Purgatory" and says "The only references to purgatory are made by the
Ghost in 1.5.  Perhaps Jack would point out what is mocking in these
lines.  I only find them chilling....."

I too find the Ghost's description chilling--chilling, creepy, gruesome.
But I did not have these lines in mind when I said that the play mocked
that the Catholic doctrine of Purgatory. Purgatory is untenable because,
as Peter points out in his new message, it was erased from the
Protestant cosmology in 1549. Everybody in the theater knows it is
untenable. Whether many or any care is another matter.

Here Alan Horn warns us that people's attitudes about Purgatory & other
doctrines would have been "ambivalent" since "Religious identities were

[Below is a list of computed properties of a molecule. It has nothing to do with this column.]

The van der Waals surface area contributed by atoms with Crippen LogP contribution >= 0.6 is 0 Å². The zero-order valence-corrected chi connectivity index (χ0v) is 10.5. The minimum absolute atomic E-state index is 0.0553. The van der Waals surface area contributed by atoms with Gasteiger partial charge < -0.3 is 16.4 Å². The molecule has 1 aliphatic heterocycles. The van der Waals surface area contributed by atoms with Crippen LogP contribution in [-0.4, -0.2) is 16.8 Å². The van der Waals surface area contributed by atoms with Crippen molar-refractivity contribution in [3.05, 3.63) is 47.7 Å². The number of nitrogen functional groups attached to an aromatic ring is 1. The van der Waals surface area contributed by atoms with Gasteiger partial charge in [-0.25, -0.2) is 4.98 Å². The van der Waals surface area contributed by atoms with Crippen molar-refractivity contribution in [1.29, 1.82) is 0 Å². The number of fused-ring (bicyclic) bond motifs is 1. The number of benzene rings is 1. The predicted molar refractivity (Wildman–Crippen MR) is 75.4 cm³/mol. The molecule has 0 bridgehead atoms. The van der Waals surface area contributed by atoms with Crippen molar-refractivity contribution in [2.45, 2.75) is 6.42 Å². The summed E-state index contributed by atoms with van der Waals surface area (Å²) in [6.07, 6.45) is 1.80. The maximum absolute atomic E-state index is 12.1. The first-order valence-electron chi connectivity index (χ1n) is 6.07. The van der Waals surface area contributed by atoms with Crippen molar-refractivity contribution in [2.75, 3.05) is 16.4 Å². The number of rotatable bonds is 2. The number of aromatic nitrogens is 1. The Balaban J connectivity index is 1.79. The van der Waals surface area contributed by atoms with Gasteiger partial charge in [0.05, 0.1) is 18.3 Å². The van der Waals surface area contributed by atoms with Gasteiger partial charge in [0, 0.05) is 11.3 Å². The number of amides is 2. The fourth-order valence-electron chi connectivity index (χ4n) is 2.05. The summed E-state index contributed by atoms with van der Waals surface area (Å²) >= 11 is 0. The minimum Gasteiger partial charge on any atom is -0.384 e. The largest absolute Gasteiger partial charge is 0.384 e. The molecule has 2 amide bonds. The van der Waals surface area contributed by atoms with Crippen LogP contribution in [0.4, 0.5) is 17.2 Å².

still in flux in England at the turn of the seventeenth century. And the
theater was a place where, within limits, social and ideological
conflicts could be safely represented."

I agree on all points.

But I must assume that the censors were censoring something, and, as is
the case in most campaigns against heterodoxy, somebody was censoring
the censors. So here I go supposing that at least any obvious traces of
Catholic belief, other than those being satirized, would have been
caught by some official or other.

That assumption may be my error, but give me a little tether to respond
to Peter's new concern: "If Shakespeare sympathised with the Protestant
theologians, surely he would have shown us that the Ghost's account was
unreliable by revealing the king's innocence.... By the end of the play